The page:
I have read a few proofs of the Idempotent propertry of the antisymetrisation operator used in Hartree Fock, I feel I am either missing something or the proofs are a bit hand wavy.

$$ \hat{A}\hat{A} = \frac{1}{(N!)^{1/2}}\sum_{P} (-1)^p\hat{P}\frac{1}{(N!)^{1/2}}\sum_{P'}(-1)^{p'}\hat{P'} = \frac{1}{N!} \sum_{P}\sum_{P'}(-1)^{p+p'}\hat{P}\hat{P'} = \frac{1}{N!}\sum_P\sum_R(-1)^r\hat{R},$$

$$ \hat{R} = \hat{P}\hat{P'}.$$

I understand the progression to this point, and I also understand that the symmetrisation operator is idempotent ,i.e. the following operator

$$\hat{S} = \frac{1}{N!}\sum_{P} \hat{P}\frac{1}{N!}\sum_{P'}\hat{P'}. $$

What I fail to understand is the following-

$$ \hat{A}\hat{A} = \frac{1}{N!}\sum_P\sum_R(-1)^r\hat{R} = \frac{1}{N!}\sum_P(N!)^{1/2}\hat{A}=(N!)^{1/2}\hat{A}.$$

I dont understand how you go from the first to the second expression. I am having trouble with the (-1) term, but I am comfortable with the symmetrising operator which doesn't have (-1) multiplying the even terms.

Also am I thinking about the $P$ operators the right way, for example is the following use correct?

$$ P_{12}P_{23}[1,2,3,4] = P_{12}[1,3,2,4] = [3,1,2,4] .$$


I am having trouble understanding how $$\sum_R(-1)^r\hat{R} = \sum_P(-1)^p\hat{P} $$

I understand that both the expressions have the same permutations, but I do not understand how the signs will be consistent. As an example consider the following -

The above expression is true irrespective of the value of P', the following equation should hold

$$\sqrt{N!}\hat{A}=\sum_P(-1)^p\hat{P}=\sum_R(-1)^r\hat{R}=\sum_P(-1)^{p+p'}\hat{P'}\hat{P} = (-1)^{p'}\hat{P'}\sum_P(-1)^{p}\hat{P}=\sqrt{N!}(-1)^{p'}\hat{P'}\hat{A}$$

this is true for any P', taking P' to be $$P_{12}$$ we have

$$ (-1)\hat{P_{12}}\sum_P(-1)^{p}\hat{P} = -\sqrt{N!}\hat{P_{12}}\hat{A} = \sqrt{N!}\hat{A}$$

Taking [1,2,3,4] as an example we get

$$\hat{A}[1,2,3,4] = [1,2,3,4] - ([2,1,3,4] + [1,3,2,4] + [1,2,4,3] + [4,2,3,1] + [3,2,1,4] + [1,4,3,2]) + ([2,3,1,4]+[1,3,4,2] + [3,2,4,1]+[2,4,3,1]+[3,1,2,4] + [1,4,2,3] + [4,2,1,3] + [4,1,3,2])-([2,3,4,1]+[3,4,1,2]+[4,1,2,3] + [4,3,2,1] + [4,3,1,2] + [2,4,1,3]+[2,1,4,3]+[3,4,2,1]+[3,1,4,2])$$

$$ -\hat{P'_{12}}\hat{A}[1,2,3,4] = -[2,1,3,4] + ([1,2,3,4]+[3,1,2,4]+[2,1,4,3]+[2,4,3,1]+[2,3,1,4] + [4,1,3,2]) - ([3,2,1,4]+[3,1,4,2]+[2,3,4,1]+[4,2,3,1]+[1,3,2,4]+[4,1,2,3]+[2,4,1,3]+[1,4,3,2])+([3,2,4,1]+[4,3,1,2]+[1,4,2,3]+[3,4,2,1]+[3,4,1,2]+[4,2,1,3]+[1,2,4,3]+[4,3,2,1]+[1,3,4,2]) $$

though these expressions have the same permutations but the terms do not have the same sign. For example [2,1,4,3] is negative in the first expression but positive in the second.

  • $\begingroup$ The sum over $P$ in the definition of $A$ goes over all permutations. Since $R=PP'$ goes over all permutations when $P'$ does, the sum over $R$ in the first expression of you next-to-last equation is the very definition of $A$. $\endgroup$ – user154997 Aug 11 '17 at 9:35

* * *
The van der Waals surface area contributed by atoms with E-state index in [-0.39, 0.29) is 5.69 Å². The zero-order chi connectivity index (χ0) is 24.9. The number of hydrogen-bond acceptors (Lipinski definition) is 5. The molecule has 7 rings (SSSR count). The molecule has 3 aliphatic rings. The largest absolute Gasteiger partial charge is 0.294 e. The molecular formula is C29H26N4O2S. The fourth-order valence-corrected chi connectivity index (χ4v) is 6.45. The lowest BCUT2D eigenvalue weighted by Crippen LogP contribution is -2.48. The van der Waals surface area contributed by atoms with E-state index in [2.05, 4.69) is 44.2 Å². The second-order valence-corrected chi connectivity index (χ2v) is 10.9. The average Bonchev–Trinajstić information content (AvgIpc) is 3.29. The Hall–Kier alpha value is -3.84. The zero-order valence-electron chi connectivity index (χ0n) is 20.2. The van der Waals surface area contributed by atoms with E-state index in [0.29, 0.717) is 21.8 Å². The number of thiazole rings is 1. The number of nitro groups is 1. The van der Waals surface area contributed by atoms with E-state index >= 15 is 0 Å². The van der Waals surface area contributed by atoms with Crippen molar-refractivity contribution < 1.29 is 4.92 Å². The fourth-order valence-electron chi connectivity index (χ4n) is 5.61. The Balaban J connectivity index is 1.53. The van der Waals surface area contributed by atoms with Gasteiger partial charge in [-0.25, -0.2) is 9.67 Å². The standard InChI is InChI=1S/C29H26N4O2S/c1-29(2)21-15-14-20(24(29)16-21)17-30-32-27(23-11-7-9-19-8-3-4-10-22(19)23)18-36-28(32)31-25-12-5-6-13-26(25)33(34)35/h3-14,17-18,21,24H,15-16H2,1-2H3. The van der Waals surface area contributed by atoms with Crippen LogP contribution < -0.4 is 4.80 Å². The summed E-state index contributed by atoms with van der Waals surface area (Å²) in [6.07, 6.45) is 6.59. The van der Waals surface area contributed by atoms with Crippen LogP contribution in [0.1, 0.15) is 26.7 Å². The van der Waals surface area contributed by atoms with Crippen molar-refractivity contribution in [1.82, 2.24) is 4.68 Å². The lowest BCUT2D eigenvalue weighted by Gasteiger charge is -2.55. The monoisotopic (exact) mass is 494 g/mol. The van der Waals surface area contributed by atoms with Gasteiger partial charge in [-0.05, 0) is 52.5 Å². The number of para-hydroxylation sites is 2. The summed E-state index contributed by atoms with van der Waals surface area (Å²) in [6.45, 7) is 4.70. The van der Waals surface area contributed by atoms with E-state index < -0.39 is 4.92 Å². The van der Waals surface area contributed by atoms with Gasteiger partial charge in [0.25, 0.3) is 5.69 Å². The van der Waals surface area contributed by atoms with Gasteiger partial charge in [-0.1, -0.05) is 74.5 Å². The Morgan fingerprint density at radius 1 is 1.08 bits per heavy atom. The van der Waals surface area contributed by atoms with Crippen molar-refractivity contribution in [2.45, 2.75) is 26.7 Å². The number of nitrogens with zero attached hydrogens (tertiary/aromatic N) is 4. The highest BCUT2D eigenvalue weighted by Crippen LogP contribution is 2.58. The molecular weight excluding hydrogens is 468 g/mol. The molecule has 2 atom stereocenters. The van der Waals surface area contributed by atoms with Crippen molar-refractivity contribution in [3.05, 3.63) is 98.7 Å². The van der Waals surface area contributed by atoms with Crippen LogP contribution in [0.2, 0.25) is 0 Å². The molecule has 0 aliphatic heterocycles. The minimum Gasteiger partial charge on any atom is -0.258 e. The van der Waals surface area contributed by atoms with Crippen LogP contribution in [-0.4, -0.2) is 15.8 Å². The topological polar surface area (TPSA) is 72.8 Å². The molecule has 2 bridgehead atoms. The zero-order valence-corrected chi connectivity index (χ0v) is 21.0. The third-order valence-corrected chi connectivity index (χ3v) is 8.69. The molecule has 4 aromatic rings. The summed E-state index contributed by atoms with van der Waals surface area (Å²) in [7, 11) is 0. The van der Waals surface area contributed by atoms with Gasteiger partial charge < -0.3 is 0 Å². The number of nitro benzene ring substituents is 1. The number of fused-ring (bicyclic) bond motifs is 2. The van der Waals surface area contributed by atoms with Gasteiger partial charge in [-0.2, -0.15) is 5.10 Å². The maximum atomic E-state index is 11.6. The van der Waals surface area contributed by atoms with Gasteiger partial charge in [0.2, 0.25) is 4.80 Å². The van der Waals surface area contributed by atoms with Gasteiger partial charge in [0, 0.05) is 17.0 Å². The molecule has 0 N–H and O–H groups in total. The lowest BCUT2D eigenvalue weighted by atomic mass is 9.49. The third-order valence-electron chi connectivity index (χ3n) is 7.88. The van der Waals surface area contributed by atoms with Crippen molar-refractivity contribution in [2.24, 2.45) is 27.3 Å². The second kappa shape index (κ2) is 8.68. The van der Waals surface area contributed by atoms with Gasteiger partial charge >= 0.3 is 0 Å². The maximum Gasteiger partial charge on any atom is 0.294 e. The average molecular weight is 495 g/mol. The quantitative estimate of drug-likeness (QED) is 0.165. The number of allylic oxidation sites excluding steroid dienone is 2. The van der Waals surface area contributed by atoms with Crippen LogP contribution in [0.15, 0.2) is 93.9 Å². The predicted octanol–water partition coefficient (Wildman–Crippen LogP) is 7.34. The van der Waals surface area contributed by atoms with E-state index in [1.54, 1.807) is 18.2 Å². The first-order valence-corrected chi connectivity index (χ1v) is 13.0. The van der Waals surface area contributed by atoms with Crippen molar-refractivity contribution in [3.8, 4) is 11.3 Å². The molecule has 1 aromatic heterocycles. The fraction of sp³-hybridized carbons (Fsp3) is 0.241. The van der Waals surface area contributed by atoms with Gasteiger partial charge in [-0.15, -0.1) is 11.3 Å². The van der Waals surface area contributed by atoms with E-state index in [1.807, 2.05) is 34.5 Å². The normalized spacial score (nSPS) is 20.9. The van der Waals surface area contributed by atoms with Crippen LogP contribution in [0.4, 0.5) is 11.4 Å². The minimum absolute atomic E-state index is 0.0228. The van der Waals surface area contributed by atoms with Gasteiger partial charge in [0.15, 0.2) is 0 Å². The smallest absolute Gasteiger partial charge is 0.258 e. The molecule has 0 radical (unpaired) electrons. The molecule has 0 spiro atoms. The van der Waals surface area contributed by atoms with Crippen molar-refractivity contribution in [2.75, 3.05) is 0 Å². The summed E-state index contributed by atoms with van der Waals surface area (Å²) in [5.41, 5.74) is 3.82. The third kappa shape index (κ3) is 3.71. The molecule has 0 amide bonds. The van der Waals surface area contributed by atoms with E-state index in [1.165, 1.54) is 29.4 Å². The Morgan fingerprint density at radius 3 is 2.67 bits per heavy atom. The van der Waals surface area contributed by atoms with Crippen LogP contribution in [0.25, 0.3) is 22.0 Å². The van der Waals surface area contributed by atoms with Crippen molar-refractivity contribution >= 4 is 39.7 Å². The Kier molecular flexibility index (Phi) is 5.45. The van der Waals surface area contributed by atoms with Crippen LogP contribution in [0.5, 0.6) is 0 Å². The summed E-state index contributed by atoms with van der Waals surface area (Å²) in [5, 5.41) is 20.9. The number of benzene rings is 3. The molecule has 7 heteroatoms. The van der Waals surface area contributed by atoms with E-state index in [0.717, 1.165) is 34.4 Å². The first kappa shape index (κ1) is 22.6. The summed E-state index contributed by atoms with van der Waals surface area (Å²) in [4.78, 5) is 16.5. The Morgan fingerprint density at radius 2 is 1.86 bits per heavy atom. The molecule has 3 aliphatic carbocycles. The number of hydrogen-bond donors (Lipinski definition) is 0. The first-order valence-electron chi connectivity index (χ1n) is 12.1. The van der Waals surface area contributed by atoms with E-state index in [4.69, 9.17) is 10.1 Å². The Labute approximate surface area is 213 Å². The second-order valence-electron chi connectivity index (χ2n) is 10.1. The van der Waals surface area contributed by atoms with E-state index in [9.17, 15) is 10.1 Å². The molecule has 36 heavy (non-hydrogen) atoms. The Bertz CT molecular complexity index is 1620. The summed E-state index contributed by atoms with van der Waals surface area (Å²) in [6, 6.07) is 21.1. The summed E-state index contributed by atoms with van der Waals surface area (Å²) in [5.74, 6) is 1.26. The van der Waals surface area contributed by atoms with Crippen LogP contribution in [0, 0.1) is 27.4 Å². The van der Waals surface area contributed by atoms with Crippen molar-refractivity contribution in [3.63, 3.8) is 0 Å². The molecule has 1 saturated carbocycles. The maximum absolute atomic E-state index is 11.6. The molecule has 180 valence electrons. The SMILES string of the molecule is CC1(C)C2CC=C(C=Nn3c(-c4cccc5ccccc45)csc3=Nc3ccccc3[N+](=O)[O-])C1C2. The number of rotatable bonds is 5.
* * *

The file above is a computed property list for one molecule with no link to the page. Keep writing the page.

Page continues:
First let me state some things I think you already correctly understood, just to make sure we are on the same page.

The step $\sum_P \sum_{P'} (-1)^{p+p'} \hat{P} \hat{P}' = \sum_P \sum_R (-1)^r \hat{R}$ requires recognizing that summing over the product all possible combinations of permutations $P$ and $P'$ is the same as summing over all permutations only once (because the permutation operators form a group). But, all permutations then turn up multiple times, hence the sum over $P$ remains, but the argument of the sum no longer depends on $P$. So the sum over $R$ obviously means a sum over all permutations again.

Now, in the step you asked about, you just need to identify $$ \sum_R(-1)^r \hat{R} = \sum_P(-1)^p \hat{P} = \sqrt{N!} \hat{A}. $$ The last step uses that the number of permutations (so the number of summands in the sum over $P$) is exactly $N!$.

Your use of $\hat{P}$ in this context is partly correct. In the sense it is used in the proof, it would of course have more indices ($N$), because $\sum_P \hat{P}$ is supposed to produce all permutations.


The equations up to your example are correct. After all, this is exactly what an antisymmetrizer does. It shuffles things so that when you transpose 2 elements afterwards, the whole thing changes sign.

Your example, however, is not correct. In the last bracket are some wrong signs. $[3,4,1,2]$ is an even permutation. Transpose 3 with 1 and 2 with 4 and you have $[1,2,3,4]$. Also even are $[4,3,2,1]$ and $[2,1,4,3]$. This explains your discrepancy. If you do it with all the right signs, you will find that indeed, your calculations are correct.

The important thing here is that every permutation has a unique parity. It does not matter whether you call it $p$ or $r$, if $R$ produces the same permutation as $P$ does, then $p$ must have the same parity as $r$.

  • $\begingroup$ Thanks for the answer, I have edited my original question as i could not add a comment that exceeded 600 characters. I am having trouble understanding how $$\sum_R(-1)^r\hat{R} = \sum_P(-1)^p\hat{P} $$ $\endgroup$ – ace_101 Aug 11 '17 at 22:38
  • $\begingroup$ I updated my answer, hope this clears things up. $\endgroup$ – noah Aug 11 '17 at 23:26
  • $\begingroup$ Thanks that clears things up for me. I was not placing the parities correctly, i was placing them according to derangement of numbers rather than permutations. $\endgroup$ – ace_101 Aug 14 '17 at 17:11

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